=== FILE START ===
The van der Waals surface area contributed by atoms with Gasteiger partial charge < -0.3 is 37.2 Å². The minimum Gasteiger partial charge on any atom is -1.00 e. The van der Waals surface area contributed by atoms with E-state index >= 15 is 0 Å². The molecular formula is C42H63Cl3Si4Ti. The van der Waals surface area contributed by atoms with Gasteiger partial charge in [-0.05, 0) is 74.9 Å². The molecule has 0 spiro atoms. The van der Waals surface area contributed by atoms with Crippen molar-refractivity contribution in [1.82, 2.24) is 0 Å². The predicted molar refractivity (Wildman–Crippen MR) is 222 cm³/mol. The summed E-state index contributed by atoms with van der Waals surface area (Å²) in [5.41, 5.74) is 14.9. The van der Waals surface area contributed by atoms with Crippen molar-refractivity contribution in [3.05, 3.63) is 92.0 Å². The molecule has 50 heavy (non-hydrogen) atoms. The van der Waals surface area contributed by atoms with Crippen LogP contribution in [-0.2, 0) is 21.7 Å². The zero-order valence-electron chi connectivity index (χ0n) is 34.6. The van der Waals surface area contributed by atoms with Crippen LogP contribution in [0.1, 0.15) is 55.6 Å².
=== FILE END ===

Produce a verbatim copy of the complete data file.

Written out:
The van der Waals surface area contributed by atoms with Gasteiger partial charge < -0.3 is 37.2 Å². The minimum Gasteiger partial charge on any atom is -1.00 e. The van der Waals surface area contributed by atoms with E-state index >= 15 is 0 Å². The molecular formula is C42H63Cl3Si4Ti. The van der Waals surface area contributed by atoms with Gasteiger partial charge in [-0.05, 0) is 74.9 Å². The molecule has 0 spiro atoms. The van der Waals surface area contributed by atoms with Crippen molar-refractivity contribution in [1.82, 2.24) is 0 Å². The predicted molar refractivity (Wildman–Crippen MR) is 222 cm³/mol. The summed E-state index contributed by atoms with van der Waals surface area (Å²) in [5.41, 5.74) is 14.9. The van der Waals surface area contributed by atoms with Crippen molar-refractivity contribution in [3.05, 3.63) is 92.0 Å². The molecule has 50 heavy (non-hydrogen) atoms. The van der Waals surface area contributed by atoms with Crippen LogP contribution in [-0.2, 0) is 21.7 Å². The zero-order valence-electron chi connectivity index (χ0n) is 34.6. The van der Waals surface area contributed by atoms with Crippen LogP contribution in [0.1, 0.15) is 55.6 Å².